I have been fascinated with perfume in general since the age of 10, and I very much enjoyed Suskind's Perfume: Story of a Murderer, so I was delighted to come across an ARC of The Perfect Scent.
The book was full of information about many sides of the perfume industry, of which the general consumer has no clue. Though I love scent, I had never given much thought to the agonizing process of creating it, naming it, packaging it, and marketing it. I more or less took it for granted that some content team of chemists in white coats mixed a drop of this and a dab of that from cool glass pipettes and voila!
The book tends to drag in the middle third as Burr gets into the scientific technicalities. My eyes glazed over when I got to the lists of ethyl this and benzone that. Somewhere, my high school chemistry teacher is laughing.
The most interesting part of the book for me was SJP's involvement in the creation of her scent, Lovely (which I am now determined to samlple). I had always suspected that the celebrities of celeb perfumes were nothing but a name and picture, and this book confirmed that suspicion. SJP is an exception, and I have a new-found respect for her.
I cringed at times, particularly at Burr's description of animalics (comparing one of them to various odiferous body parts of a man). Though he says "there's simply no other way to describe it," I think surely there must have been. My other beef with the writing style is the repetition and overuse of extremes like "exquisite" and "extraordinarily." These words lose their power when used on every other page.
Overall, I enjoyed the book, feel somewhat enlightened, and would recommend it to anyone interested in the inner workings of the fragrance industry.
THE PERFECT SCENT: A YEAR INSIDE THE PERFUME INDUSTRY IN PARIS AND NEW YORK by Chandler Burr (Henry Holt & Co., 2007) is something of an astonishing, careening ride through the modern world of perfume. Burr, a perfume critic (oh, yes, we do exist) is a rather highfalutin' one who writes for someone or other.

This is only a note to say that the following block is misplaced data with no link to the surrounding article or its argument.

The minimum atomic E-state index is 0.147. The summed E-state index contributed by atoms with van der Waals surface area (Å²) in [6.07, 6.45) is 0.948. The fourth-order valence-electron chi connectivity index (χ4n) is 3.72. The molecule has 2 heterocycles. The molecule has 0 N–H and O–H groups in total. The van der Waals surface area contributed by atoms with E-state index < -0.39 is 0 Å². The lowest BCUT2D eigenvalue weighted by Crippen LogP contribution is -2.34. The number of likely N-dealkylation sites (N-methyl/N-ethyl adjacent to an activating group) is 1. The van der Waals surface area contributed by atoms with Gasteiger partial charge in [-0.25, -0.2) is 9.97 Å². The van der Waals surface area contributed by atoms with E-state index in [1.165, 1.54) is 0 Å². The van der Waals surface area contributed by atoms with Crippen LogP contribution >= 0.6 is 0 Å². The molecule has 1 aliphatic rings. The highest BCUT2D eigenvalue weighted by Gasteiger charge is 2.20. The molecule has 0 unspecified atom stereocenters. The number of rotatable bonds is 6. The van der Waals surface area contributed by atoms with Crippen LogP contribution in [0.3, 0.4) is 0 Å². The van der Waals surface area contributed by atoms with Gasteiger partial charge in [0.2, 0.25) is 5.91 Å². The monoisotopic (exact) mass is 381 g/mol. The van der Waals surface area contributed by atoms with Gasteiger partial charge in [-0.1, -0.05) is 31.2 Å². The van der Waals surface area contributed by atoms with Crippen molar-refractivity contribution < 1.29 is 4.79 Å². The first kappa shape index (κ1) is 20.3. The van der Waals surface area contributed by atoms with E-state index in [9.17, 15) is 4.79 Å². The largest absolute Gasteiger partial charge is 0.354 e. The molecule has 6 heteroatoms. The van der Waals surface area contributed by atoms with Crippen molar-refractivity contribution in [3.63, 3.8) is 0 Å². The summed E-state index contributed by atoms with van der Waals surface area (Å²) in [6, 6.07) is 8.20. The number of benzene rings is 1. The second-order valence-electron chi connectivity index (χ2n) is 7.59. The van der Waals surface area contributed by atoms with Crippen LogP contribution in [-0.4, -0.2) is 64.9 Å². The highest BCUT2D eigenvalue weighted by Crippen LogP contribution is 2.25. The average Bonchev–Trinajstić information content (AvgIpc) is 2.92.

In this interesting, sometimes comical double adventure, Burr writes of Jean-Claude Ellena, parfumeur extraordinaire and his quest for a perfect perfume to launch what would become the Hermès signature scent line. (Famous for using around 20 scent molecules while others use between 100-200, Ellena's latest grand works are the big hit Terre D'Hermès, and his newest lavender beauty, Brin de Réglisse - the feature of Hermès' long-planned line, Hermèssence fragrances.) Interwoven every other chapter is a blow-by-blow account of Sarah Jessica Parker's original venture into the creation of a scent (Lovely, by Coty).
And I must admit: I admire Parker for the fact that she follows and directs every phase of her perfume deign. Fashion designers who put out perfume and cologne, the author notes, have no idea what their scents smell like.
Burr makes this adventure well worth the while on every level. He shatters the mythos that designers somehow create their scents, and Burr shatters with precision. Hence his exquisite profile of Ellena, once a "ghost" parfumeur and now a well-deserved international star. These bloodhound-nosed masters, master chemists and creative engines, are usually kept in a cage, in the dark, locked in the back. This book is a refreshing perfume in itself, exposing how a perfumer (Ellena, no one else would talk) thinks, works, creates and it even spells out the process/materials.
Far less interesting is his jaunt with Sarah Jessica Parker, who in any event comes across as a remarkable and nice person. She has specific ideas for what will become Lovely and as we know, has a few perfumes out there today. It is in this aspect that Burr does his best work, clearly and beautifully exposing the market trends, their study, the strangely archaic thinking of the major houses. When Burr is not gently lampooning them, he is fiercely criticizing sub-par perfumes (and, here and there, colognes).
Jean-Claude Ellena's story is about his hiring into the House of Hermès to become their very own in-house parfumeur - and the nerve-wracking design/building of the dazzling scent that is known as Un Jardin sur le Nil (A Garden on the Nile - the second of Ellena's "Jardin" series and the first of the series now belonging to Hermès). During this part of his narrative, Burr skewers the ridiculous marketing research and development for such a major launch - and most refreshing is Burr's inclusion of other parfumeurs' viewpoints about the whole industry.